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Game Changer: Obamacare’s New Coverage Rules And Costs

Q: I had colon cancer and have had trouble buying health insurance ever since. Under Obamacare, will insurance companies still be allowed to refuse me because of my medical history?

A. Finally, an Obamacare question with a simple answer, and the answer is NO.

Starting on January 1, health plans no longer can deny anyone coverage because of health status or previous diagnoses. Nor can they charge more because of pre-existing conditions. Period.

Q: What can health plans charge more for?

A: Thankfully, this is another pretty simple answer. Plans will be able to charge families more than individuals, and older people – who generally have more health problems – can be charged up to three times more than younger ones. Premiums also will vary based on medical costs in your geographic region.

Premium amounts also will depend on the level of coverage you choose. You will pay more for lower out-of-pocket costs.

To be clear, these rules will apply to those who buy individual, family or small group coverage from the state’s new health insurance marketplace, called Covered California, or on the open market. (To learn more about Covered California, link to my previous column here.)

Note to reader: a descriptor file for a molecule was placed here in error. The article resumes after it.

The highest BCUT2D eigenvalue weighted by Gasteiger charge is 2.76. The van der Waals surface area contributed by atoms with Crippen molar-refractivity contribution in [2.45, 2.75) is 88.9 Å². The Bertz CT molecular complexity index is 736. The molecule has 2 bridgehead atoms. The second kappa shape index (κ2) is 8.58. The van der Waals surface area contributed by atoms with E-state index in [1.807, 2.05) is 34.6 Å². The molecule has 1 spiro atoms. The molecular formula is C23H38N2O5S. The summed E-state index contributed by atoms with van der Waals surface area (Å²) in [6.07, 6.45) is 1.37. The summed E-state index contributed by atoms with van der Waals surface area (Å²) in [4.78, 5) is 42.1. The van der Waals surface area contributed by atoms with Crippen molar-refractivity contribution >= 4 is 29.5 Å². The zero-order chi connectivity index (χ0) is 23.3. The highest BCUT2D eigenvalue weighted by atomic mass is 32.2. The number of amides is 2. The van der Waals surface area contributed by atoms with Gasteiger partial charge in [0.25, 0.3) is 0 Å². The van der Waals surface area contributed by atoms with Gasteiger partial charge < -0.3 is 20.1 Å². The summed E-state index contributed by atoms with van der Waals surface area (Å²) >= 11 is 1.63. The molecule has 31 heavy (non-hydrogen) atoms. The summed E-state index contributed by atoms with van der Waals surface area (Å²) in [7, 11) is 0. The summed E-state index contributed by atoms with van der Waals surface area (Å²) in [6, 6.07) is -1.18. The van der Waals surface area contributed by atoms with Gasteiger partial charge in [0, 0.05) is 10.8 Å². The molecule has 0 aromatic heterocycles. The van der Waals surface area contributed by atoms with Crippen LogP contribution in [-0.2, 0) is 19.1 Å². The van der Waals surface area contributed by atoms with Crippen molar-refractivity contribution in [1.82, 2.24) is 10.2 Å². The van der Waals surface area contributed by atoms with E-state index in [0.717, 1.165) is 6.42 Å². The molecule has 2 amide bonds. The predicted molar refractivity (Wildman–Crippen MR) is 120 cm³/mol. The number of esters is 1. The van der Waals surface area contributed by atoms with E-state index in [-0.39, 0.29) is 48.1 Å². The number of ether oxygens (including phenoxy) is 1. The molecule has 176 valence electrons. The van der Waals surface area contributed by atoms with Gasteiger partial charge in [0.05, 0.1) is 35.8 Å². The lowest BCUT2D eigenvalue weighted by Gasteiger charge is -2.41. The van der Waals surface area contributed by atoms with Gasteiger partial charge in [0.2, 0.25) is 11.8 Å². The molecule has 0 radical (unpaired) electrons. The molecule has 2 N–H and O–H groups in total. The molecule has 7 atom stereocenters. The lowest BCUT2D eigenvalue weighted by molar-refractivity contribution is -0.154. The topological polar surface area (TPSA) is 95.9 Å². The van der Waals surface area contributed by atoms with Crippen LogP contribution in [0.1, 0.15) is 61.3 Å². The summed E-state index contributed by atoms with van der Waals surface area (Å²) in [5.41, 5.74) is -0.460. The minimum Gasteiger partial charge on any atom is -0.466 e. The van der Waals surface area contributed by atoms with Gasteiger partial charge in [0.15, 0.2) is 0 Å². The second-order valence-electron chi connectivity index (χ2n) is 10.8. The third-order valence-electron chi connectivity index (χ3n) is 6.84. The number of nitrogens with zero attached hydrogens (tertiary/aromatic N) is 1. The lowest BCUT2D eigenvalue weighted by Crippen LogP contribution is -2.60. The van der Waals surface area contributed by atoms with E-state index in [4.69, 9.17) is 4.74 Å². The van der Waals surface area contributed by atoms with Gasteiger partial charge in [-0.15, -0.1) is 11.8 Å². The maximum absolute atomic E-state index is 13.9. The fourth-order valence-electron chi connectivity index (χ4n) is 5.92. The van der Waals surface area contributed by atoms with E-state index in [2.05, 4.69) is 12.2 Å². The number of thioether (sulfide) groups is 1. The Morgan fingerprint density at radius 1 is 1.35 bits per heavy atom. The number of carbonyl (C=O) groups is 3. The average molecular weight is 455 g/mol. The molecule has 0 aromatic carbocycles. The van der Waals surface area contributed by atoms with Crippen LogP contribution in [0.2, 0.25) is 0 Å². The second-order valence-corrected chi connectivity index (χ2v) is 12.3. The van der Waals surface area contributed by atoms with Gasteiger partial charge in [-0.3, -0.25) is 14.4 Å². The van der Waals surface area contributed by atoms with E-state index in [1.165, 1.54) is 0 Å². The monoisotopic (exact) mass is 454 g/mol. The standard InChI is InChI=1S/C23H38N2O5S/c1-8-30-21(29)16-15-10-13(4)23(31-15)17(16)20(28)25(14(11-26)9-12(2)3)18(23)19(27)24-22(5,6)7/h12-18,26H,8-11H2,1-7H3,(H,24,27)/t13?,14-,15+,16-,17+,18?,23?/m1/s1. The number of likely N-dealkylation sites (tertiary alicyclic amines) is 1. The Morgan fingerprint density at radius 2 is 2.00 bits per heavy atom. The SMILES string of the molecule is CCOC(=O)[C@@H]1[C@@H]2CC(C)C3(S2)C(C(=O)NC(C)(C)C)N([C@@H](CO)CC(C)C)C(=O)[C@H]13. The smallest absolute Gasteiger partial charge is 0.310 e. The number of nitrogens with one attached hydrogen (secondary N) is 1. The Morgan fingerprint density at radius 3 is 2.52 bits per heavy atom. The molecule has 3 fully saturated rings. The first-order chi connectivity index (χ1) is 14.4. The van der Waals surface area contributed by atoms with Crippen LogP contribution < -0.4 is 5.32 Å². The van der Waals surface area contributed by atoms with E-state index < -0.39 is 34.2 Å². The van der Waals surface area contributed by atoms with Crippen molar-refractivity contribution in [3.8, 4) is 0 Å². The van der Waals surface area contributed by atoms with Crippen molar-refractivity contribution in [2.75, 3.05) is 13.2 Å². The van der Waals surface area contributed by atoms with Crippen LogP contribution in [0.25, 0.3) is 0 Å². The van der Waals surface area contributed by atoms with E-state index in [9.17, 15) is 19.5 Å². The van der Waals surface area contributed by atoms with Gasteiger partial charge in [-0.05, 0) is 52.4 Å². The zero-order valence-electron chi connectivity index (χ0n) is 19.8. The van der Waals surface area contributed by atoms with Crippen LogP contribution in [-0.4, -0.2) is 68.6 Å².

One final note: Obamacare allows states to charge smokers more. But that won’t happen in California, where lawmakers recently approved a law preventing a surcharge on tobacco users.

Q: So how much will insurance actually cost me?

A: That’s the $10,000 question.

I’m hearing from readers across California who desperately want to know how much their insurance premiums will set them back under health care reform.

We don’t have all the details yet, but I can provide some guidance now, especially to those readers who earn between 138 percent and 400 percent of the federal poverty level. This year, 400 percent equals $45,960 for an individual or $94,200 for a family of four. (Click here for federal poverty level guidelines.)

Californians who are within that range may qualify for sliding-scale tax credits to offset the cost of health insurance premiums.

If you make under 138 percent of the poverty level, you will qualify for Medi-Cal, the state’s version of the federal Medicaid program. If you make more than 400 percent, you won’t qualify for the tax credits.

But for those who fall between 138 and 400, here are some examples:

A single person making approximately $11,000 to $17,000 per year would pay between $19 and $57 in monthly premiums, with the balance of the premium paid by federal tax credits. That same person would pay between $193 and $364 monthly if she made between $29,000 and $46,000.

A family of four making $24,000 to $35,000 would pay between $39 and $118 in monthly premiums. The family would pay between $395 and $746 if it earned $59,000 to $94,000.

By mid-July, we’ll know for sure which health plans will offer coverage on the exchange and at what price, said Dana Howard, a Covered California spokesman.

Until then, Covered California has a calculator that can help you estimate your insurance cost. Try it here.

UPDATE: After this column was published, Covered California released specifics on which plans would be offered around the state. To find out how much you would pay for a plan in your region, use the Covered California calculator

Provided by the Center for Health Reporting at the University of Southern California.